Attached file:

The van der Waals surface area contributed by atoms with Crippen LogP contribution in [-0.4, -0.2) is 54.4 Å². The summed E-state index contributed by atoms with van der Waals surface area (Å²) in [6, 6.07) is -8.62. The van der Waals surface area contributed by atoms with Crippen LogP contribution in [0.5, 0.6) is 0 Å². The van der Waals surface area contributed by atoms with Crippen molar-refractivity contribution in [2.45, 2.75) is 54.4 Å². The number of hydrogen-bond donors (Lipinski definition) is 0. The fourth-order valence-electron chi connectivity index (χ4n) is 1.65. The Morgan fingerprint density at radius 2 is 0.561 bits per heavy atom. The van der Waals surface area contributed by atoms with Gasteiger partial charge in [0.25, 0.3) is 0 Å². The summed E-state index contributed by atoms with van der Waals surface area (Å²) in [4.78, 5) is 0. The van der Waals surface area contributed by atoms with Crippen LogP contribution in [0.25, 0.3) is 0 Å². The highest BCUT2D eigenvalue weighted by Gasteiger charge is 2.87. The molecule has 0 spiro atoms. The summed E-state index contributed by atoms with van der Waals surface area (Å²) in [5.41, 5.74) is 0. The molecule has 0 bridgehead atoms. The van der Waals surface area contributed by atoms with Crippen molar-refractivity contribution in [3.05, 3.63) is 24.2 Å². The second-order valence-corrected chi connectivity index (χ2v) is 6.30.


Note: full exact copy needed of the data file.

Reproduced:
The van der Waals surface area contributed by atoms with Crippen LogP contribution in [-0.4, -0.2) is 54.4 Å². The summed E-state index contributed by atoms with van der Waals surface area (Å²) in [6, 6.07) is -8.62. The van der Waals surface area contributed by atoms with Crippen LogP contribution in [0.5, 0.6) is 0 Å². The van der Waals surface area contributed by atoms with Crippen molar-refractivity contribution in [2.45, 2.75) is 54.4 Å². The number of hydrogen-bond donors (Lipinski definition) is 0. The fourth-order valence-electron chi connectivity index (χ4n) is 1.65. The Morgan fingerprint density at radius 2 is 0.561 bits per heavy atom. The van der Waals surface area contributed by atoms with Gasteiger partial charge in [0.25, 0.3) is 0 Å². The summed E-state index contributed by atoms with van der Waals surface area (Å²) in [4.78, 5) is 0. The van der Waals surface area contributed by atoms with Crippen LogP contribution in [0.25, 0.3) is 0 Å². The highest BCUT2D eigenvalue weighted by Gasteiger charge is 2.87. The molecule has 0 spiro atoms. The summed E-state index contributed by atoms with van der Waals surface area (Å²) in [5.41, 5.74) is 0. The molecule has 0 bridgehead atoms. The van der Waals surface area contributed by atoms with Crippen molar-refractivity contribution in [3.05, 3.63) is 24.2 Å². The second-order valence-corrected chi connectivity index (χ2v) is 6.30.